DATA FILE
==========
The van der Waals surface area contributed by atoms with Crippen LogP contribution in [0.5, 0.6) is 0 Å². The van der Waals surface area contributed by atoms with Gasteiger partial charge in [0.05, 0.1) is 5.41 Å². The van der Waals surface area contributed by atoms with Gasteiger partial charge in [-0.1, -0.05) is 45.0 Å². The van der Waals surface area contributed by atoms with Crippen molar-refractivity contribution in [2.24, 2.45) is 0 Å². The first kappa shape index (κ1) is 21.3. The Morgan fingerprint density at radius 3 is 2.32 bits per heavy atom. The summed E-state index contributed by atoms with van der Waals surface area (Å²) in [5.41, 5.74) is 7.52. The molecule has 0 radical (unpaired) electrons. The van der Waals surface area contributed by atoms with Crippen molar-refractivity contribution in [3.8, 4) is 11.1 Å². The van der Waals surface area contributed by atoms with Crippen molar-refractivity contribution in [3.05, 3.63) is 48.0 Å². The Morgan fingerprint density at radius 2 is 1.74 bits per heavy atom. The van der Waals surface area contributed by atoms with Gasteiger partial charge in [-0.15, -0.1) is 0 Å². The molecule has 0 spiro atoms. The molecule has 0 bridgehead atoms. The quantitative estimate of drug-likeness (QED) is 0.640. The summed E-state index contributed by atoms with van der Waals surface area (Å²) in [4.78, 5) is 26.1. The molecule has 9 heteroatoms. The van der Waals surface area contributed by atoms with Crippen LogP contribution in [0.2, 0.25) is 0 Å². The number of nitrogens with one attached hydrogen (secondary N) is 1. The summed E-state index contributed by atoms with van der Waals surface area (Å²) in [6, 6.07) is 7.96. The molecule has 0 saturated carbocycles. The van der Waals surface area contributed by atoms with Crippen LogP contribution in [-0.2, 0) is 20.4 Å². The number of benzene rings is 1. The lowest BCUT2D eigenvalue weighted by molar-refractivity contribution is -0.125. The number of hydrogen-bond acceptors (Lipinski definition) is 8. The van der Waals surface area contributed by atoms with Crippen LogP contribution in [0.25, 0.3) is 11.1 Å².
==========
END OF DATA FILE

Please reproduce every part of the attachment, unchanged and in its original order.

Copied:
The van der Waals surface area contributed by atoms with Crippen LogP contribution in [0.5, 0.6) is 0 Å². The van der Waals surface area contributed by atoms with Gasteiger partial charge in [0.05, 0.1) is 5.41 Å². The van der Waals surface area contributed by atoms with Gasteiger partial charge in [-0.1, -0.05) is 45.0 Å². The van der Waals surface area contributed by atoms with Crippen molar-refractivity contribution in [2.24, 2.45) is 0 Å². The first kappa shape index (κ1) is 21.3. The Morgan fingerprint density at radius 3 is 2.32 bits per heavy atom. The summed E-state index contributed by atoms with van der Waals surface area (Å²) in [5.41, 5.74) is 7.52. The molecule has 0 radical (unpaired) electrons. The van der Waals surface area contributed by atoms with Crippen molar-refractivity contribution in [3.8, 4) is 11.1 Å². The van der Waals surface area contributed by atoms with Crippen molar-refractivity contribution in [3.05, 3.63) is 48.0 Å². The Morgan fingerprint density at radius 2 is 1.74 bits per heavy atom. The van der Waals surface area contributed by atoms with Gasteiger partial charge in [-0.15, -0.1) is 0 Å². The molecule has 0 spiro atoms. The molecule has 0 bridgehead atoms. The quantitative estimate of drug-likeness (QED) is 0.640. The summed E-state index contributed by atoms with van der Waals surface area (Å²) in [4.78, 5) is 26.1. The molecule has 9 heteroatoms. The van der Waals surface area contributed by atoms with Crippen LogP contribution in [0.2, 0.25) is 0 Å². The number of nitrogens with one attached hydrogen (secondary N) is 1. The summed E-state index contributed by atoms with van der Waals surface area (Å²) in [6, 6.07) is 7.96. The molecule has 0 saturated carbocycles. The van der Waals surface area contributed by atoms with Crippen LogP contribution in [-0.2, 0) is 20.4 Å². The number of benzene rings is 1. The lowest BCUT2D eigenvalue weighted by molar-refractivity contribution is -0.125. The number of hydrogen-bond acceptors (Lipinski definition) is 8. The van der Waals surface area contributed by atoms with Crippen LogP contribution in [0.25, 0.3) is 11.1 Å².